It started innocuously enough. "It" started with medium sized card from "The Alumni Foundation" sent to my address, encased in a rather harmless looking white envelope. I very nearly threw it away, assuming it was either junk mail or a standard circular from the university I attended asking for donations. As I opened it, however, I realized the card was sent to remind me that this summer will be my tenth high school reunion.
How did they manage to find me?
I was, you must understand, not exactly someone who participated in school functions. Thankfully I was not I alone in that sentiment. The school administrators, being wise to this, provided us two options come pep rally day: go to the gym and cheer rah rah rah, or sit in the lunchroom and visit with friends. I almost always chose the latter. Having hit adolescent rebellion stage early I vocally and conspicuously boycotted just about everything. I never went to prom. I never went to a single school-sponsored dance. I never signed any pledges requiring good conduct. Instead, I frequently cut class when I could get away with it, particularly the days where we'd be forced to listen to another in a series of rambling motivational speakers.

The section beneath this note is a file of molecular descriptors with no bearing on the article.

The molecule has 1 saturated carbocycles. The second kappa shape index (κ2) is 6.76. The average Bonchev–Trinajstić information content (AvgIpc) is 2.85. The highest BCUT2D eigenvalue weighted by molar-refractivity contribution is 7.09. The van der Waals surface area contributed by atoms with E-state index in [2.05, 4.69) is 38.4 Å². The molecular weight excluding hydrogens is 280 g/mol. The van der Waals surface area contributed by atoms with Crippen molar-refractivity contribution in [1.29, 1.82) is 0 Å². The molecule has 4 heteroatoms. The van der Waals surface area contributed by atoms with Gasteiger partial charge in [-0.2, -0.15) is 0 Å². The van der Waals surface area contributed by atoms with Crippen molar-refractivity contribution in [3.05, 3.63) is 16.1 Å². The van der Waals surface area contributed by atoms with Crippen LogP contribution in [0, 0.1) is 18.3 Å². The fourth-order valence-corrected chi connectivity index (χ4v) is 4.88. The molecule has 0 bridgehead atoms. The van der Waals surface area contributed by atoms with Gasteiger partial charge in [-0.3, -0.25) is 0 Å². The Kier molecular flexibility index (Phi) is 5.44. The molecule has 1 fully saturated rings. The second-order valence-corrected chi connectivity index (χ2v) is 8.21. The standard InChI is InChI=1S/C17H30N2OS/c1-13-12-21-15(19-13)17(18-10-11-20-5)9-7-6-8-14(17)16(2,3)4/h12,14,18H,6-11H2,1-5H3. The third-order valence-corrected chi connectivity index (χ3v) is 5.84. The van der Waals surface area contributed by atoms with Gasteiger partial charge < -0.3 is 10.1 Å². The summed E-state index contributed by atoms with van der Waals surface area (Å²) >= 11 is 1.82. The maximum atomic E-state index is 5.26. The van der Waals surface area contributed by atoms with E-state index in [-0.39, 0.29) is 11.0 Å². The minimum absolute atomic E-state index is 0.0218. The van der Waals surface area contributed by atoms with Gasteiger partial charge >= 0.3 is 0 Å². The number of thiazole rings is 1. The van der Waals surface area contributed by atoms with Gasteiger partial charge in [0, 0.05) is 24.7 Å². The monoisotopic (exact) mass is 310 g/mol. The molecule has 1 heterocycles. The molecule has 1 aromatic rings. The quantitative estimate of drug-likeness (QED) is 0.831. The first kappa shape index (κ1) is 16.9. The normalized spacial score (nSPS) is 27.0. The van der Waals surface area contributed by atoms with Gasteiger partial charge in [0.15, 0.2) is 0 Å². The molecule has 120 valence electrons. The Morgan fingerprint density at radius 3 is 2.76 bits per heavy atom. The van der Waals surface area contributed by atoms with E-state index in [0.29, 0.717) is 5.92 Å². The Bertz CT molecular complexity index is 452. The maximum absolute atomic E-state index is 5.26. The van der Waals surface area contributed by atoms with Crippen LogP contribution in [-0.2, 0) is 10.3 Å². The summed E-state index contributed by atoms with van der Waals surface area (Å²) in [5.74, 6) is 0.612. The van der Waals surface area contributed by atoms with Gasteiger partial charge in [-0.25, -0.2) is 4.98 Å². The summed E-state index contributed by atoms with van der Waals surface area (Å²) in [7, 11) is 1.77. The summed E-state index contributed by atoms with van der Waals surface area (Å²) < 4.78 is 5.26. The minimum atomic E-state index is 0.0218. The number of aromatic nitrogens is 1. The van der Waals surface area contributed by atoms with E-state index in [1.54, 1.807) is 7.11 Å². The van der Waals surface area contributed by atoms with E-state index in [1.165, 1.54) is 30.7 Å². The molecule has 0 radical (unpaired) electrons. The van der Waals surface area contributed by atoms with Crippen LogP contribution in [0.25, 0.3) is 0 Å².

I suppose what mostly gets to me is not that attending this function would mean that I was conforming and going against my ethos for the first time ever, it's mostly that I'd be around people who I had little to nothing in common with all of the four years I was there. People here are rather vanilla. Birmingham, though it has changed a little, is still a pretty conservative place and while it doesn't necessarily penalize the creatively inclined, neither does it particularly reward them, either. Most get married early here, dress up for church on Sunday, go to the meat and three for lunch after the service, then go home to take a nap. That's never really been my thing.
Attending would also provide some disconcerting revelations. Namely, not only have many of my classmates started to marry, as I mentioned above, they also have begun to procreate. If you knew many of these people in their teens you might seriously consider demanding that our government adopt a program of forced sterilization. I'm aware that in speaking in this manner I am assuming that no one reforms themselves with time and no one changes for the better. Maybe I'm just skeptical. Their children might turn out decently, but they'll likely be identical to their parents. Bland, conservative, inoffensive, and completely uninteresting.
So no, I don't think I'm going.